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Equity market takes a breather, Japan keeps monetary policy unchanged

- Governor Kuroda confirms more easing possible in terms of quantity, quality or rate
- In our view, there is not much room left for the central bank to act other than increasing the money waterfall
- Strong likelihood that further easing will be announced at next BoJ meeting in April
- Ironically, since entering negative territory on January 29, the USDJPY has lost almost 5% as Japan remains a safe haven despite its massive debt
- Commodities: Investors starting to wonder whether the massive rally that started in January is about to end
- Word on the street: Current price levels of commodities, ranging from copper to oil, are not justified by demand and will therefore have to adjust lower
 
As expected, the Bank of Japan left its policy unchanged at -0.1% as the market still needs to adapt to this new environment of negative interest rates. However, the absence of inflationary pressure suggests that the BoJ will have no choice but to take another step towards monetary easing to try to revive fading inflation expectations. The Japanese yen reacted positively to the news as USD/JPY fell to 113.30 after swinging between 114.14 and 113.22. The closest support and resistance can be found at 112.16 and 114.87 respectively. On the equity side, the Nikkei was down 0.68%, while the broader Topix index fell to 0.57%.
 
Yann Quelenn, market analyst: "Obviously the BoJ is now thoroughly weighing up the full effects of negative interest rates on the economy. At the press conference, policymakers maintained that recent economic weakness comes down to the slowdown of emerging economies. Governor Kuroda added that more easing is in fact possible in terms of quantity, quality or rate. In other words, the BoJ is now more than ever all-in and this policy shows that there is not much room left for the central bank to act other than increasing the money waterfall. A new sales tax increase, following the one from 2014, has now been postponed to next year. The BoJ simply cannot implement such measures for the time being and so to us, this latest announcement represents nothing more than a simple verbal intervention. However, 2017 also seems way too soon to raise sales tax, especially as the negative impact the first one had two years ago is still fresh in our minds. The next BoJ meeting will be held on April 28 and we feel there is a strong likelihood that further easing will be announced. At this stage of the game Japan has no choice but to keep going down this path. There is no way back. Inflation is still the key issue for the Japanese central bank and in our view there is no chance that the 2% target will be achieved before the end of Kuroda’s term. Ironically, since entering negative territory on January 29, the USDJPY has lost almost 5% on global concerns and low oil prices. Japan remains a safe haven despite its massive debt. Confidence in the central bank seems way more important for financial markets than owning massive debt.” --
 
The small equity sell-off wasn’t contained within Japan with Asian regional markets also trading in negative territory. Hong Kong’s Hang Seng fell 0.64%. In mainland China the Shenzhen Composite slid 0.93%, while in Shanghai shares edged up 0.17%. South Korean shares slid 0.12%, in Taiwan the Taiex fell 1.56% and in India, the Sensex settled down to 0.75%. We see this small market correction as necessary, especially given the sharp increase of the previous days.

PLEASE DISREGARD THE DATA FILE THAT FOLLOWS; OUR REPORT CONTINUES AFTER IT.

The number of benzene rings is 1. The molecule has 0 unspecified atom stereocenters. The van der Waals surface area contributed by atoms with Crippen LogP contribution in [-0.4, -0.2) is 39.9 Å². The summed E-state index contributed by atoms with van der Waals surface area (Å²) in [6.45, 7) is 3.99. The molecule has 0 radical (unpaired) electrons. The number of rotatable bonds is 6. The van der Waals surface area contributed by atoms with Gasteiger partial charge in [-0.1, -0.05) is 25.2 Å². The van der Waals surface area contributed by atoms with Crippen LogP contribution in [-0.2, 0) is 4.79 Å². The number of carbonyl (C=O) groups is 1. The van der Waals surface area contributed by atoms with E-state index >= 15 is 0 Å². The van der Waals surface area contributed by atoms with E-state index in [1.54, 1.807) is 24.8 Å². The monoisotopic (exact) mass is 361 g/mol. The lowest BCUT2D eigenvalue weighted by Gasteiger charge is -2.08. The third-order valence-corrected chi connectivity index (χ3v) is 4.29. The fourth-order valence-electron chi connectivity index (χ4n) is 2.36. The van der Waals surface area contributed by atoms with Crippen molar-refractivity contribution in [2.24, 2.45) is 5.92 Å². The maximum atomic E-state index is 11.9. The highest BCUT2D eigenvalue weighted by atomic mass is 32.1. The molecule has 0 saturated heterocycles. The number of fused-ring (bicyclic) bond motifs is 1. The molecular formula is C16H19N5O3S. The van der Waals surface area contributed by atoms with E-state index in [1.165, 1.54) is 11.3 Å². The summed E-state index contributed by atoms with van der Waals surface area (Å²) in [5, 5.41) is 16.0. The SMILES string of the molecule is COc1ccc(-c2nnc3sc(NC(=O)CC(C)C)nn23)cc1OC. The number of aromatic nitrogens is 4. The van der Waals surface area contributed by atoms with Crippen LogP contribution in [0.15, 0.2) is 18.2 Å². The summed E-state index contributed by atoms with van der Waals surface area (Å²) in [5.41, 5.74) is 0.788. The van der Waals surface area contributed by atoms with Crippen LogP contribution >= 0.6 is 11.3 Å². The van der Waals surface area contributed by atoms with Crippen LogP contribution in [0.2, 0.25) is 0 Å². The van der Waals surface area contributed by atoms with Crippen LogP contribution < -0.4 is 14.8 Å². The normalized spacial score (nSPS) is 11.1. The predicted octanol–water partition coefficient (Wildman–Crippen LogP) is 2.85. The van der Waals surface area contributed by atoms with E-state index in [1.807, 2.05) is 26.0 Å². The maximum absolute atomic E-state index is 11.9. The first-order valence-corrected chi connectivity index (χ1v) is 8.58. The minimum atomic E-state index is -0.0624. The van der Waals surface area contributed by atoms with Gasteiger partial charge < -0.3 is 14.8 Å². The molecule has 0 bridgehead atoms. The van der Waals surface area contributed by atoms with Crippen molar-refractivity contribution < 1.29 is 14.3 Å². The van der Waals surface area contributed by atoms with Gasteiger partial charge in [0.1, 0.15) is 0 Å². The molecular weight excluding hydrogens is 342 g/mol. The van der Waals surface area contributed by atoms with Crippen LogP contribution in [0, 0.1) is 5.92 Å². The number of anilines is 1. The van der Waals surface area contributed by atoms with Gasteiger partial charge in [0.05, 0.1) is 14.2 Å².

In the commodity complex, investors are not in a laughing mood and are starting to wonder whether the massive rally that started in January is about to end. Indeed, word on the street is that the current price levels of commodities, ranging from copper to oil, are not justified by demand and will therefore have to adjust lower. Overnight, iron ore future contracts on the Dalian commodity exchange - for delivery in May - were down 3.34% to 419.50 yuan/metric ton. Copper futures fell 1.10%, Aluminium was down 0.53%, while WTI slid 1.26%.
 
As a result, commodity currencies were experiencing a sell-off this morning. The Canadian dollar was down 0.69% against the greenback as WTI returned to $36.70 a barrel. The Australian dollar was also under mounting selling after the debasement of iron ore and crude oil. AUD/USD fell to 0.7470, down more than 1% since Monday. The Aussie will find a support area at around $0.74 (psychological threshold), while on the upside, a resistance can be found at 0.7594 (high from March 14th), then 0.7849 (high from January 15th).
 
EUR/USD treads water at around 1.11 as the market awaits February’s retail sales and PPI figures, due to be released later this afternoon. Sales are expected to have contracted 0.2%m/m, while market participants expect producer prices to shrink 0.2%m/m in the second month of the year. The market is relatively bearish dollar, so a good read of those two indicators could wake up dollar bulls.
 
Today traders will be watching CPI from Sweden and Italy; retail sales, PPI and Empire manufacturing from the US.

Tuesday, 15 Mar, 2016 / 9:23

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Source : http://en.swissquote.com/fx/news

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